James 1:16-17 says:

Do not be deceived my dear brothers and sisters. Every good and perfect gift is from above, coming down from the Father of the heavenly lights, who does not change like shifting shadows.

We’re not going to lose out and he’s not going to disappoint us. Every good and perfect gift comes from him. His thoughts towards us are good. His plans for us are good. His will is perfect. We don’t have to be afraid that we’ll lose out–with him we lack nothing!

I’d be remiss to say this is all some easy exchange. Living a “not my will, but your will be done”  life never comes without a cost. We see it best in our greatest example: Jesus. On the night of his betrayal before his arrest, through tears and sweat, he prayed those words. His cost was suffering, pain, death, but the reward he saw (Hebrews 12:2) was greater: the power of sin and death defeated once and for all, humanity reconciled to the Father, the future of the world changed forever. The process from our will to his costs us to stretch, it costs us obedience, it costs our pride, it costs our faith. The good news is there is no cost that he hasn’t graced us for. There’s no stretch he won’t see us through. We have the empowerment of God within us, pushing us forward into what he’s already actually prepared for us. Things that are greater than anything we could plan for ourselves.

So, friends, my questions for us to think on this week are these: What have we been afraid to ask for? Not realizing that we’re never going to lose out. What things in our hearts and in our hands have we been afraid to release to God? Not realizing that surrender is the best position to be in for God to do something great. Are there any areas of our lives that we have been afraid that God just won’t show up in–areas that perhaps we’ve been fearful of receiving stones instead of bread? Friends, can I just encourage you that whether or not our plans for us look like his plan for us, we can rest assured that whatever he’s got for us will always be the better thing. There is nothing we can’t trust our Father with. There’s no area we can out-dream him in. His dreams are bigger, fuller and more far reaching. There’s nothing we can out-plan him in. His plans are more perfect, more wise, more creative, more impactful. We can ask and we can surrender, because he’s ready to do exceedingly, abundantly above our wildest dreams. So, surrender that dream. Ask for that thing. Don’t be afraid. Our Father never gives out stones for bread.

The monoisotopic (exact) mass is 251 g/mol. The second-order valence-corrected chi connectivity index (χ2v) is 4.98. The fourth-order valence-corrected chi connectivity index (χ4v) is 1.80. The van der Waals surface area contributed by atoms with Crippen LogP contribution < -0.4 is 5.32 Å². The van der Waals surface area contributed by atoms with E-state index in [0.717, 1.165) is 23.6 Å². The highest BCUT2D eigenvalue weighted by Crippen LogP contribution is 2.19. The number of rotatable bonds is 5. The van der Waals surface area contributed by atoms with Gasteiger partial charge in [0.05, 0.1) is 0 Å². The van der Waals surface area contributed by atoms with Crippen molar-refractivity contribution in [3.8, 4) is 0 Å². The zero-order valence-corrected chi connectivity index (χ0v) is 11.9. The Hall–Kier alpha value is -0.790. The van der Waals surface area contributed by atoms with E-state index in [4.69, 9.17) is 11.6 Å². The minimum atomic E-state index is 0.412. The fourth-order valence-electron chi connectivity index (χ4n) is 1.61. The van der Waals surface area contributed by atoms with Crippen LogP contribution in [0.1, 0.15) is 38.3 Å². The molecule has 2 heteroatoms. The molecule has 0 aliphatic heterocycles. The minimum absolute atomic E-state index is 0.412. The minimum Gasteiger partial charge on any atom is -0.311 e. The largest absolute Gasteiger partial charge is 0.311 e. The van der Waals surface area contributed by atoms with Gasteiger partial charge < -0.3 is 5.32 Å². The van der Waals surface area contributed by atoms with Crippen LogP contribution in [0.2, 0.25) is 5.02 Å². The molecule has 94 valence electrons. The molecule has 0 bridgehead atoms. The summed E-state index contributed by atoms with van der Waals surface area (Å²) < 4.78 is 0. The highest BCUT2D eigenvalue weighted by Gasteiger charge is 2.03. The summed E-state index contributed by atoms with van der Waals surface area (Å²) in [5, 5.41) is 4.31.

Grab Growth by The Horns: Part 1

This month we’re talking about building healthy foundations for growth and leadership.

“Healthy things grow!” Wise words from one of my pastors that has stuck with me throughout the years. It seems obvious when you think about it, but it’s something that we can easily take for granted. I know I have, especially in those in-between seasons where I’m not quite where I want to be yet and it feels like I can hardly see any progress. It’s easy to lose sight of the purpose in our present when we’re overly focused on the potential up ahead, but there’s something to be said about growing as we travel along from Point A to Point B. We want the big, full, exciting future, but being prepared for it often means growing deep strong roots in our present. In other words, being well equipped for what’s ahead means building a healthy foundation now.

As leaders, we want to be the type of people who are constantly stretching our capacity and are leading others in growing at a healthy pace, as well. You may be saying to yourself, “I’m not a leader,” but whether it’s a team, a family, an organization or just yourself, you are a leader.

As Christians, everything we do should in some way point people to Jesus; it should be making a way for others and producing fruit that isn’t just good for ourselves, but beneficial to others. In other words, leadership.